Running Commentary: Peace in our time
Violence, mayhem and murder are essential features of today’s social structure. Yet, we are frequently encouraged to believe that we live in a generally peaceful society which is only spoilt from time to time by erratic outbursts of barbarity. So, while the number of people who perish from starvation is equivalent to one Hiroshima every three days, the picture of the world we receive from, for instance, the newspapers is one in which things are all right except for a “Policeman Killed in Bolton’’ or “Street Disorders in Toxteth”.
By the same token, the propaganda of a groups like the Campaign for Nuclear Disarmament is deceptive because it tries to concentrate anxiety and horror of violence solely against particular instruments of violence rather than the reasons for organised violence being used. Even without Pershing missiles, the SS 20’s, Trident and Polaris, society organised on the basis of private property would still be torn with aggression.
Last month the number of people around the world who were involved in wars of the old-fashioned death-producing kind came to about 701,600,000. (Sunday Times, 21/3/82.) This figure represents about one person in six across the face of the globe and embraces forces not all that short of those taking part in the Second World War.
But we are assured by smiling politicians, priests and teachers that we are now enjoying “peacetime”. The figure of over 700 million who are involved in wars is most probably an underestimate, as the Foreign Editor of the Sunday Times observed, “. . . when the battleground is effectively sealed off, as in East Timor, there is always a risk of losing a few tens of thousands through unreported genocide”.
Across the world people are taking part in organised brutality: in Northern Ireland, Afghanistan, the Middle East, the Philippines, Angola, Iraq and Iran, the Spanish Sahara, Kampuchea and Chad. And now, spokesmen for British capitalism like John Nott and Michael Foot (who one Tory MP described as truly “speaking for England” in a recent parliamentary debate on the crisis of the Falkland Islands) are busy stirring up nationalistic sentiments in preparation for the possibility of members of the working class in Britain being ordered to go and murder our counterparts from the Argentine.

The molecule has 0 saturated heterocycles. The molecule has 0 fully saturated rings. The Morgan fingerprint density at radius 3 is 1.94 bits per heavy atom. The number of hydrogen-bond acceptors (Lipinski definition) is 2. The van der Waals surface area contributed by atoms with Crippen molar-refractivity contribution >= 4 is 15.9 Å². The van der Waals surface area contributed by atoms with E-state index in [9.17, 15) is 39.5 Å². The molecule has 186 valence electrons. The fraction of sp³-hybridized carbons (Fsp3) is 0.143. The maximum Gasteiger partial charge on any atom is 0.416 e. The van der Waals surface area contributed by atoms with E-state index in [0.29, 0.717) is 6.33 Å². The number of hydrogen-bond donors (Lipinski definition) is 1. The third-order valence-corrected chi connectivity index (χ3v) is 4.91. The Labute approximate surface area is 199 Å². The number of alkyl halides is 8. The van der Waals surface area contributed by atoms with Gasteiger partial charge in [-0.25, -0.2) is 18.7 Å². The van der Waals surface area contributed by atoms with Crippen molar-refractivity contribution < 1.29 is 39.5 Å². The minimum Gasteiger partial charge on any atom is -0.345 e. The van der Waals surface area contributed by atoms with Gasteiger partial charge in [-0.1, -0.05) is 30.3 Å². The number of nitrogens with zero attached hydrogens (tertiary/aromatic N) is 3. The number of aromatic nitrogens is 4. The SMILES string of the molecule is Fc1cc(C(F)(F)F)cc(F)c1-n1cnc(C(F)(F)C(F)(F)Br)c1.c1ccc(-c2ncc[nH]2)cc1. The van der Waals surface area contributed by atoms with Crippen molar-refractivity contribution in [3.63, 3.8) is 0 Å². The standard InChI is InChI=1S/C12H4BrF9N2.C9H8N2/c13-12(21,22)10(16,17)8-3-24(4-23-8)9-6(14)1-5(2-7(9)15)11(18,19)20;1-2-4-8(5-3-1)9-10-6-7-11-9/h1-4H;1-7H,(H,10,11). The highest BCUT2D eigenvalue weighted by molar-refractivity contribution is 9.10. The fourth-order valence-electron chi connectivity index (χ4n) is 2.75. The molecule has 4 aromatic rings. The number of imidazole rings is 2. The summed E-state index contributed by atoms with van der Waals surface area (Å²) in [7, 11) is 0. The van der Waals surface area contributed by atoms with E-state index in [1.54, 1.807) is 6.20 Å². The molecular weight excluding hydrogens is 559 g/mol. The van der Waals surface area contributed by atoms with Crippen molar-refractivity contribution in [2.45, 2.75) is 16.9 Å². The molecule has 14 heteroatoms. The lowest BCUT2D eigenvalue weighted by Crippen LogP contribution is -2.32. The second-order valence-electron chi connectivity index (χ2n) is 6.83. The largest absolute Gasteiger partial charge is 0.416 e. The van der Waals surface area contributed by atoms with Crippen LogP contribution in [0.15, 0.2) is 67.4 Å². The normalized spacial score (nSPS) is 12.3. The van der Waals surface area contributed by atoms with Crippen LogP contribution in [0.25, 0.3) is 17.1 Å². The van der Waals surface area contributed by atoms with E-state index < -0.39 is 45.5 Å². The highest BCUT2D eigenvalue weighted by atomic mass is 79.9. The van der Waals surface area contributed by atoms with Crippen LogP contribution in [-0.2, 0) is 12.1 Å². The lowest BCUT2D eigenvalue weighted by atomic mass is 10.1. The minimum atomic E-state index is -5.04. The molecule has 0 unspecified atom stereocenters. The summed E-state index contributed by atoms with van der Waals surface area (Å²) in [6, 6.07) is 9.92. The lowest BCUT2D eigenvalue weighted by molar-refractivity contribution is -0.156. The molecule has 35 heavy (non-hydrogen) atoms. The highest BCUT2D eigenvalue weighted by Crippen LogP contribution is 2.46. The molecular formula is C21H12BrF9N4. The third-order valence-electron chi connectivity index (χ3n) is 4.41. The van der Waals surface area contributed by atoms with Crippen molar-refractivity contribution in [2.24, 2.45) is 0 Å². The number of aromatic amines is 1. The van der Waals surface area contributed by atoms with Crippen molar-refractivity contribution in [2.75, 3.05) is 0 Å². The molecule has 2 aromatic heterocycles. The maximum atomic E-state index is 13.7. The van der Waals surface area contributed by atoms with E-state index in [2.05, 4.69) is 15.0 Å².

For the havoc of war to continue, a majority of people must remain gullible to the fallacious ideas that we are naturally aggressive and that we better our condition by fighting the battles of our rulers. Socialists reject these fallacious beliefs and organise for a society of human cooperation.
A place of his own
Good news for the homeless is that there is a desirable property down in Kent going for a bargain price. It would suit the larger family, whose children are doing fine arts or history at school. Plenty of space for outdoor activities and for leisure time socialising. Sounds good.
Hever Castle, in the lush countryside around Edenbridge, includes 3,145 acres of farms, houses, a pub and woodlands. The Castle itself has an abundance of priceless works of art and historical knick-knacks like a Milanese suit of armour made for Henry II of France, worth about £600,000.
The owner of this lot, Lord Astor of Hever, shrinks from the prospect of developing the “commercial” side of the estate in order to remain solvent. Since 1963 he has graciously allowed workers to pay to shuffle round and admire bits of the estate, which was anyway built from their exploitation. Farther than that he was not prepared to go.